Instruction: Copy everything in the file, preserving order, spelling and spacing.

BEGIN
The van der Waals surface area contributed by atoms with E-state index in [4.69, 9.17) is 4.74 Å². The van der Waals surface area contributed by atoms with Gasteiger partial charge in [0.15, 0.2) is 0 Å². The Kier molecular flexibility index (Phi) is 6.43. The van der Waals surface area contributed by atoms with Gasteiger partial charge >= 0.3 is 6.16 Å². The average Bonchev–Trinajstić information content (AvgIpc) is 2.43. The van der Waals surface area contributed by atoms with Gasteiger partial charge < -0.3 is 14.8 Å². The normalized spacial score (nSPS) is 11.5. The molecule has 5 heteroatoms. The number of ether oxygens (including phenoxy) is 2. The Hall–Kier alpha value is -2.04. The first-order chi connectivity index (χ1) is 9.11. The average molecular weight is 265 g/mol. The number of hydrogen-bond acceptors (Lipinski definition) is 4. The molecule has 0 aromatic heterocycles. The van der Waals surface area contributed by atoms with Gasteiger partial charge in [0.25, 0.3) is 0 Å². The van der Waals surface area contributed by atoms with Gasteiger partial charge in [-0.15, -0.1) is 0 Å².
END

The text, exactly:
The van der Waals surface area contributed by atoms with E-state index in [4.69, 9.17) is 4.74 Å². The van der Waals surface area contributed by atoms with Gasteiger partial charge in [0.15, 0.2) is 0 Å². The Kier molecular flexibility index (Phi) is 6.43. The van der Waals surface area contributed by atoms with Gasteiger partial charge >= 0.3 is 6.16 Å². The average Bonchev–Trinajstić information content (AvgIpc) is 2.43. The van der Waals surface area contributed by atoms with Gasteiger partial charge < -0.3 is 14.8 Å². The normalized spacial score (nSPS) is 11.5. The molecule has 5 heteroatoms. The number of ether oxygens (including phenoxy) is 2. The Hall–Kier alpha value is -2.04. The first-order chi connectivity index (χ1) is 9.11. The average molecular weight is 265 g/mol. The number of hydrogen-bond acceptors (Lipinski definition) is 4. The molecule has 0 aromatic heterocycles. The van der Waals surface area contributed by atoms with Gasteiger partial charge in [0.25, 0.3) is 0 Å². The van der Waals surface area contributed by atoms with Gasteiger partial charge in [-0.15, -0.1) is 0 Å².